Stamp duty avoidance schemes have been around for some time now but in the past few years have been advertised to people who have houses worth £350,000. A property worth this amount falls into the 3% rate, meaning the homeowner would be liable for a tax bill of £10,500.
A stamp duty avoidance scheme can be executed in two ways. The first is to set up a company and then purchase property through the company; the property is then distributed as a dividend. As the property didn’t cost the owner anything, it can be argued that it is not liable for stamp duty.
The second focuses on couples who purchase a property, but before completion, the husband pays off 85% of the property price. He can then transfer the property into his wife’s name using an avoidance scheme and she will pay the remaining 15%. As the husband’s contribution is under 90% of the property price, he is not liable for stamp duty. As the wife has only contributed 15% to the property purchase, she will only pay stamp duty on the amount she paid.
HMRC are fully aware of the schemes used and continue to target those who utilise them.
HM Revenue and Customs (HMRC) have announced that they will be looking to investigate 1,200 people who have used a stamp duty tax avoidance scheme that means they have not paid the right amount of tax.
HMRC discovered the data earlier this year when a data matching exercise was run to compare HMRC stamp duty returns with data held by the Land Registry.
The findings revealed that stamp duty schemes have allowed around 1,200 people to avoid paying the tax which is thought to amount to about £35m.
A spokesman for HMRC said:
“We identified 1200 cases where marketed avoidance schemes have been employed to artificially reduce stamp duty land tax due on property transactions.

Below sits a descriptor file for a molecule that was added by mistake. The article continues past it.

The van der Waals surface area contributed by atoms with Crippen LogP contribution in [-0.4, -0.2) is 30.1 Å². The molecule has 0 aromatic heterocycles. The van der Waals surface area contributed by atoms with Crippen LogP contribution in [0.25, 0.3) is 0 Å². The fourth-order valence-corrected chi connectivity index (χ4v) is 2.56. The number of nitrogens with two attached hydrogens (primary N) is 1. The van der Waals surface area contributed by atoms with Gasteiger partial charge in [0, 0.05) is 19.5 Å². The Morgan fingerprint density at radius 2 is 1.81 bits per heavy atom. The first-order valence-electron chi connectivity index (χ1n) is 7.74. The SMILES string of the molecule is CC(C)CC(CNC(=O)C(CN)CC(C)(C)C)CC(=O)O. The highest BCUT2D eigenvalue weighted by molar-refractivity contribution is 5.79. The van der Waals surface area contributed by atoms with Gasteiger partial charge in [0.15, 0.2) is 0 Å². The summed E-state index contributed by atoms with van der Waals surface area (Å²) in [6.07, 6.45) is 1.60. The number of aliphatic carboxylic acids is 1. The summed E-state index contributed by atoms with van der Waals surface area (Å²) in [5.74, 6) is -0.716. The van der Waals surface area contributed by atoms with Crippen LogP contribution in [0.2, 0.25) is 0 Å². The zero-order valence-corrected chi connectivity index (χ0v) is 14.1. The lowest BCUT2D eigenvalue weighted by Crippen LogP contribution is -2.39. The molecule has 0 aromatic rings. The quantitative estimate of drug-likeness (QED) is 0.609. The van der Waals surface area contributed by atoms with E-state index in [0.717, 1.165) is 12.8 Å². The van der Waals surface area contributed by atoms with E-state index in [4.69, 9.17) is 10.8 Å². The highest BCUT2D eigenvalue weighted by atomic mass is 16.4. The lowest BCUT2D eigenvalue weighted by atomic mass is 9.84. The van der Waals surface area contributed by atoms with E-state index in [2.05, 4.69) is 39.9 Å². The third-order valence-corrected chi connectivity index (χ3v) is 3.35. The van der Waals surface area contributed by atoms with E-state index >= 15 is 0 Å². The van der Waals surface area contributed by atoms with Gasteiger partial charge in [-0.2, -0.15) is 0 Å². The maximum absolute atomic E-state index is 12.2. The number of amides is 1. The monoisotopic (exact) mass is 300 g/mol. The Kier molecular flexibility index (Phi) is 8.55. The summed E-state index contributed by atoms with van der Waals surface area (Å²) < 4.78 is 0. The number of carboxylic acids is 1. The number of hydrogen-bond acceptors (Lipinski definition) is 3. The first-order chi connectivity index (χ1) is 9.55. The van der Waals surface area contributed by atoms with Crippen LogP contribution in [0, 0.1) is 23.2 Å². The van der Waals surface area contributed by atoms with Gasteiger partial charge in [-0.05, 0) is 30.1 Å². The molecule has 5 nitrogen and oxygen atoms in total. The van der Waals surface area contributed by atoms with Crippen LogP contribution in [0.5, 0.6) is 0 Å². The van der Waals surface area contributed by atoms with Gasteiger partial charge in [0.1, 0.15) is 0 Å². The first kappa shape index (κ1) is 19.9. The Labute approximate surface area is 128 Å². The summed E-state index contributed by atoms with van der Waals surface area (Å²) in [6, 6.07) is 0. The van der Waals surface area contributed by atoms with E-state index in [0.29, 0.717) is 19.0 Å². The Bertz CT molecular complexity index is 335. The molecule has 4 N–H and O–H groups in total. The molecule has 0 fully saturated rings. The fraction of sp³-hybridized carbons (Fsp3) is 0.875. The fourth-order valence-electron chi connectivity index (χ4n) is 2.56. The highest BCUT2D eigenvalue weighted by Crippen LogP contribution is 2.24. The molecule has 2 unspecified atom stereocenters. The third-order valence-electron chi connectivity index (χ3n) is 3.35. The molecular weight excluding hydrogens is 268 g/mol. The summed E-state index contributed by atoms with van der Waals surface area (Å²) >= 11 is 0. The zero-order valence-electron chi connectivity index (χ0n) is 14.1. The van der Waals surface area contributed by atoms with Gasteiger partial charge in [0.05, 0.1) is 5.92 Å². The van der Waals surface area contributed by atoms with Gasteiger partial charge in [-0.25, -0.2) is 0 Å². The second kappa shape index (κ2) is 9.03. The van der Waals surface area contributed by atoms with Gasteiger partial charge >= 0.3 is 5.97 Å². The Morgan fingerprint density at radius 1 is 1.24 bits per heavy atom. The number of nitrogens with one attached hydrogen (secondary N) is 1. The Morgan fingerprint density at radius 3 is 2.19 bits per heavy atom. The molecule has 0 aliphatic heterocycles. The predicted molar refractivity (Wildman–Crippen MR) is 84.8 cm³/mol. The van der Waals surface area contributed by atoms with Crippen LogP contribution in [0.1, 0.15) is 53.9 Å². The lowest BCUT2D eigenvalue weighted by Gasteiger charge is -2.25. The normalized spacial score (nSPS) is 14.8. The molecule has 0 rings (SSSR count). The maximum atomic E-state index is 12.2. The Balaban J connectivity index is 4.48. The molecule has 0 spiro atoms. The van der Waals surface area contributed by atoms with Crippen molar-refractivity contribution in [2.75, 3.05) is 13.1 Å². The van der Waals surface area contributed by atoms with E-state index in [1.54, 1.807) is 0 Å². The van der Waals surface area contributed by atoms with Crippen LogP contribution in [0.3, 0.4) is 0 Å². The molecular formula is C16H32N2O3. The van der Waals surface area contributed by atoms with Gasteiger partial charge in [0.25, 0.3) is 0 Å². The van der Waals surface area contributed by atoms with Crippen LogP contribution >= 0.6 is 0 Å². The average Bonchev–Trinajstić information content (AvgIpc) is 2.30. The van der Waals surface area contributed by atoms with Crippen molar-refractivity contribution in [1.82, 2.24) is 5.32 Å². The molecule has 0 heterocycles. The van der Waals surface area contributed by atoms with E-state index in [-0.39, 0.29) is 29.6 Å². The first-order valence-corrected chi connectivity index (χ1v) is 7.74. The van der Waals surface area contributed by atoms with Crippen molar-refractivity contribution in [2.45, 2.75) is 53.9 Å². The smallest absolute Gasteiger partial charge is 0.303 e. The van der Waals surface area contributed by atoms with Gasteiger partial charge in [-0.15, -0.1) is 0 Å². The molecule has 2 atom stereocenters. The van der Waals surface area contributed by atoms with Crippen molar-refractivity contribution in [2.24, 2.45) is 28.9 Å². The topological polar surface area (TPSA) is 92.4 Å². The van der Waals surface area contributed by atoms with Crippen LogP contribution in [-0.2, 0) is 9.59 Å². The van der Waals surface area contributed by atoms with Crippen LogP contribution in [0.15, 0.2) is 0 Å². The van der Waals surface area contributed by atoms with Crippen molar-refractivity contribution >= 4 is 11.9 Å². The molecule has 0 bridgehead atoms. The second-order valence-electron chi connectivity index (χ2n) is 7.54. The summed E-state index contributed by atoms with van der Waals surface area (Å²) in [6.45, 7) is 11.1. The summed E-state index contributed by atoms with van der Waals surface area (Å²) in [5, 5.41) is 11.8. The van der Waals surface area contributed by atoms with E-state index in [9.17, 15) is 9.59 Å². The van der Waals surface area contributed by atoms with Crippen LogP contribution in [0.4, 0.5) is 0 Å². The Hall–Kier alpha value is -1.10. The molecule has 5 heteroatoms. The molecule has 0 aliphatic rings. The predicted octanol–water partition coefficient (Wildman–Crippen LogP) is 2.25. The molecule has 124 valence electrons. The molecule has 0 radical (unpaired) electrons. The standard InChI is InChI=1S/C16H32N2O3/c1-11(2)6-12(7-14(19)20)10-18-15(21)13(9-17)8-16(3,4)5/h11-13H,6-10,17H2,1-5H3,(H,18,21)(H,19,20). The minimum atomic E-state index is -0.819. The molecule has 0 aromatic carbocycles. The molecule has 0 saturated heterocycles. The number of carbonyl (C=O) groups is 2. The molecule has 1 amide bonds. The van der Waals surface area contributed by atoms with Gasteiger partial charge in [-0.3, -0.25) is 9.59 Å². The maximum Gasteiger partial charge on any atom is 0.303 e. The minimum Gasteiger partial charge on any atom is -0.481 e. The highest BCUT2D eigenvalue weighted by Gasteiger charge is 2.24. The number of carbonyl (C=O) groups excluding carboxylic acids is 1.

“Left unchallenged these schemes would potentially deny the country some £35m in vital tax revenues whilst giving those who used these schemes an unfair financial advantage over the majority or property purchasers who play by the rules.”
There are a number of websites which are offering tips to homebuyers, who for a fee will disclose supposed tax loopholes in stamp duty law.
Legally, homebuyers must pay stamp duty land tax that costs between 1% – 5% of the purchased house price.
Stamp duty tax is liable when purchasing a property above £125,000. For houses that cost less the stamp duty does not apply.
Websites that offer stamp duty schemes claim to homebuyers that stamp duty tax specialists will annul their requirement to pay the stamp duty. This is obviously done for a small fee which usually totals around half the amount that the stamp duty tax should have cost.
It is thought that stamp duty schemes on the web have become popular due to the recession and mortgage lender rates currently favouring higher deposits.
Stamp duty can be avoided through one of two ways:
Although the Revenue are yet to close down stamp duty loopholes, HMRC have said:
“The schemes rely on an interpretation of law that produces an outcome different from that envisaged when the law was enacted, and that HMRC does not accept.”
HMRC has also announced that they are hoping to challenge stamp duty schemes in the courts and letters have already been issued to 1,200 already found to be using these schemes:
“We wrote to the 1200 people who have taken up these avoidance products setting out the correct tax position, ensuring a fair and level playing field for all property purchasers,” an HMRC spokesman added.
Earlier this year the stamp duty rate increased to 5% for properties valued over £1m. This is thought to be another contributing factor to the increased popularity of stamp duty schemes.
Kevin Kinsella Jnr, of KinsellaTax, said:
“My son who recently bought his house was offered a similar type of scheme to reduce the stamp duty, but declined to use it.
“The sums allegedly saved were small compared to the stress caused by an HMRC investigation. Be careful if it looks too good to be true, it probably is.”
Have you used a stamp duty avoidance scheme?
Are you one of 1,200 people to receive a letter from HMRC challenging your tax return?
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